An investigation into the attack on the Al Shifa pharmaceutical plant in Khartoum is warranted.

Various rumors and reports indicate there is now some doubt as to whether the plant was involved in the production of nerve gas. On Aug. 20 the Clinton administration directed U.S. military forces to launch a barrage of cruise missiles at a terrorist camp in Afghanistan and the Sudanese pharmaceutical plant.The attacks were in retaliation for the terrorist bombings on Aug. 7 of U.S. embassies in Kenya and Tanzania that resulted in hundreds of deaths and were linked to terrorist mastermind Osama bin Laden.

While no questions have been raised about the propriety of attacking the terrorist camp, plenty are surfacing regarding the Al Shifa plant.

According to a recent investigative story in the New York Times, "within days of the attack, some of the administration's explanations for destroying the factory in the Sudan proved inaccurate. Many people inside and outside the American government began to ask whether questionable intelligence had prompted the United States to blow up the wrong building."

In addition, senior national security advisers, who hours after the attack described Al Shifa as a secret chemical weapons factory financed by bin Laden, now concede they had no evidence directly linking bin Laden to the factory at the time the president ordered the strike. Nor are they sure the soil sample containing Empta, the suspected precursor chemical for VX, was made at Al Shifa or was just stored or shipped through there.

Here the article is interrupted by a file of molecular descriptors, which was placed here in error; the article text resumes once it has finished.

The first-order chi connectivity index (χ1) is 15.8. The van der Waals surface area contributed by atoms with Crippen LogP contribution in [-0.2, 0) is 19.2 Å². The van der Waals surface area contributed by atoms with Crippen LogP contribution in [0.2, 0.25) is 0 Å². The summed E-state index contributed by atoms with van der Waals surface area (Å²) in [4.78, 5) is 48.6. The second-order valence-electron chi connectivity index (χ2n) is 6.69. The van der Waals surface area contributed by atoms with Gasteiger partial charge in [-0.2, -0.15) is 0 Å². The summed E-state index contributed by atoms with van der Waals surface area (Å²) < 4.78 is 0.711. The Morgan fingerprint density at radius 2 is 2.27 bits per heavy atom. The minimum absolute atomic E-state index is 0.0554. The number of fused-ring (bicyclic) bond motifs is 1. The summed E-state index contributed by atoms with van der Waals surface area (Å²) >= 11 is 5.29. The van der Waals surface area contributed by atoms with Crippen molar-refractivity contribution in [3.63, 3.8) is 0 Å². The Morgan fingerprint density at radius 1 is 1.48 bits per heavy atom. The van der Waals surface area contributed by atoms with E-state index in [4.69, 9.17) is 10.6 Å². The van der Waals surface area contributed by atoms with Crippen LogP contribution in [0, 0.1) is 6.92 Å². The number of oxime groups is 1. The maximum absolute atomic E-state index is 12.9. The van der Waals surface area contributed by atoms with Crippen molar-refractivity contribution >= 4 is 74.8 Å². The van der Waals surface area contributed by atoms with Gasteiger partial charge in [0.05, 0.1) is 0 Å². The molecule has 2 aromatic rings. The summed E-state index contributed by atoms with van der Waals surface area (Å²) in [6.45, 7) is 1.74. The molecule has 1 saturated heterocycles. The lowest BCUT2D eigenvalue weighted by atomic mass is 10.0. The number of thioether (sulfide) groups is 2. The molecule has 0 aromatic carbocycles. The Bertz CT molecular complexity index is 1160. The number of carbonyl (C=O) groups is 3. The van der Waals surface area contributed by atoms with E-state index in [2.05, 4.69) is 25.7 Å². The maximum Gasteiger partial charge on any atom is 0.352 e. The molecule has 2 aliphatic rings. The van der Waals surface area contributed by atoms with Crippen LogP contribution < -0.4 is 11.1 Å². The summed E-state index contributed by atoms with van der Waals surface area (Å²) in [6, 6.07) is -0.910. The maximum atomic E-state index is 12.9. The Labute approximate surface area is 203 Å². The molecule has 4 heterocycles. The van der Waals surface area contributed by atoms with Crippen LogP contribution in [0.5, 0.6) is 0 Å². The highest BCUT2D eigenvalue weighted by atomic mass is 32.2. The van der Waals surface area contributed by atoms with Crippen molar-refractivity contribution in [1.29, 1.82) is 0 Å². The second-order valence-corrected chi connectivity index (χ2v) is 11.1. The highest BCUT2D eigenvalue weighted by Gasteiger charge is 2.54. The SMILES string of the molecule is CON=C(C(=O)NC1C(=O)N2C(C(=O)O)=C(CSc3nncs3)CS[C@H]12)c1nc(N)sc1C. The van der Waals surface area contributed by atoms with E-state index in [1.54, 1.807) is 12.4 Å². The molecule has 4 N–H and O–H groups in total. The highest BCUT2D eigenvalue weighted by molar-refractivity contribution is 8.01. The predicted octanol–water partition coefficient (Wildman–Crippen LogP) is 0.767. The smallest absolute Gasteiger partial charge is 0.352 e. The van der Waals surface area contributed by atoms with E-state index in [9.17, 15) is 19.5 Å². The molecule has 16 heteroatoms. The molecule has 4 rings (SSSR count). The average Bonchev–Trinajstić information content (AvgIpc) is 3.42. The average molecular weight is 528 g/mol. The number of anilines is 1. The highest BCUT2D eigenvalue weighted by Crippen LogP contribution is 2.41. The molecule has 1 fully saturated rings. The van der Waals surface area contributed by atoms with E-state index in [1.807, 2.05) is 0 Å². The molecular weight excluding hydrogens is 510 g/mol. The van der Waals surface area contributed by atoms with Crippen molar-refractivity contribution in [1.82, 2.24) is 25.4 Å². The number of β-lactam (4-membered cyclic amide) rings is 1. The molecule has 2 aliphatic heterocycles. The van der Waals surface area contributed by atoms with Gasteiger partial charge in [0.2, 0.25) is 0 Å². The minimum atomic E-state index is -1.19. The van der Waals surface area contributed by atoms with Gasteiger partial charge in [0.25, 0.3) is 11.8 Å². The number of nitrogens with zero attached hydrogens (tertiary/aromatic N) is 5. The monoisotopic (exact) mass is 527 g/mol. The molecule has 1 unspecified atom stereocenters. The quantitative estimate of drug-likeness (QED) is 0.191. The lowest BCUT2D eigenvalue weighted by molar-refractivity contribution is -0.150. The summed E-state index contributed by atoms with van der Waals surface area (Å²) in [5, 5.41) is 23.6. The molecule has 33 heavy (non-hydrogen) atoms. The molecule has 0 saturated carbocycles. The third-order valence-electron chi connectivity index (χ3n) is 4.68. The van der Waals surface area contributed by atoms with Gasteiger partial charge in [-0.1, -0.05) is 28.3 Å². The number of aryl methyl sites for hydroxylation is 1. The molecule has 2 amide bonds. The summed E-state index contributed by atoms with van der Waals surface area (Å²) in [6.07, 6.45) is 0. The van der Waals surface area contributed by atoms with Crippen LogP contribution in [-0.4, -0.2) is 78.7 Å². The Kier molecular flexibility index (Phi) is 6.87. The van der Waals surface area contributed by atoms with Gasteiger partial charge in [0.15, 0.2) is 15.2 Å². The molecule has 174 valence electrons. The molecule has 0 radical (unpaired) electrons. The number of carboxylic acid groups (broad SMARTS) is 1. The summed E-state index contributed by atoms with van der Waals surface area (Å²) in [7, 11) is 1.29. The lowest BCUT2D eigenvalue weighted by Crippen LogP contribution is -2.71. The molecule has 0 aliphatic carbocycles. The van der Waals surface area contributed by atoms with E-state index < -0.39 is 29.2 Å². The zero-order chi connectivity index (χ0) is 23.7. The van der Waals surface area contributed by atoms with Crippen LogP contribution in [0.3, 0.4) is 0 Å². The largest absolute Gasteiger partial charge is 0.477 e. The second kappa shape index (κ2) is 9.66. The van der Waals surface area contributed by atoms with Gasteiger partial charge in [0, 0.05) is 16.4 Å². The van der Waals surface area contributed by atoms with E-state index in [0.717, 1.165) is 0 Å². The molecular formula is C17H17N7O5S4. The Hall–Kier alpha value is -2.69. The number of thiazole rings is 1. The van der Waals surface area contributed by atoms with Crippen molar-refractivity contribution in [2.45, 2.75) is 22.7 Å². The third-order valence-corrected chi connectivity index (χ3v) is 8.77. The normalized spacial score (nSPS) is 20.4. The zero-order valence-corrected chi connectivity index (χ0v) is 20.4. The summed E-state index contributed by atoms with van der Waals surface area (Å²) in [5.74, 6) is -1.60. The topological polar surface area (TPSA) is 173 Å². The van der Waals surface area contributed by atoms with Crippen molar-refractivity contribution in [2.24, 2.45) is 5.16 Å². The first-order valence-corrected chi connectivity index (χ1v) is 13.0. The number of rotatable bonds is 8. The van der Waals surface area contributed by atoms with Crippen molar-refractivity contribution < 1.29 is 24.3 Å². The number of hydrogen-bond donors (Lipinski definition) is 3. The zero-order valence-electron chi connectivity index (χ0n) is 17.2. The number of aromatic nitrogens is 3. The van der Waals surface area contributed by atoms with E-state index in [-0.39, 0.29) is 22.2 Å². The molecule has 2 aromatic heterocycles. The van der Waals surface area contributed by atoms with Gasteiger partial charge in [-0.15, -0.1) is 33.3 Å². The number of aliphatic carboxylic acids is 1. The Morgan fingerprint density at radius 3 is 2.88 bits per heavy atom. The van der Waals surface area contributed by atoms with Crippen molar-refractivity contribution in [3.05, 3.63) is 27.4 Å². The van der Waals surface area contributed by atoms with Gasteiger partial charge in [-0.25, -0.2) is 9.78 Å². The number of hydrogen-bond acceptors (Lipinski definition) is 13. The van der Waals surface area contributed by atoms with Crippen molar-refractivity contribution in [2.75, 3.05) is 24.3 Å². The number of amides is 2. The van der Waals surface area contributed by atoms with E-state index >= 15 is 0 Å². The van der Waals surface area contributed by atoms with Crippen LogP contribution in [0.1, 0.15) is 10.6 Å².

Washington's allegations that the Al Shifa plant was involved in the production of nerve gas may very well be correct. Surely there are scientific means to determine that.

Former President Jimmy Carter has called for an investigation to determine whether the plant really had a terrorist connection.

Because of all the rumors that the plant might not be connected to terrorist activities, it's in the best interests of the United States to accept Carter's proposal and either dispel or validate them.

An investigation - one that doesn't compromise U.S. intelligence - needs to take place. The sooner the better.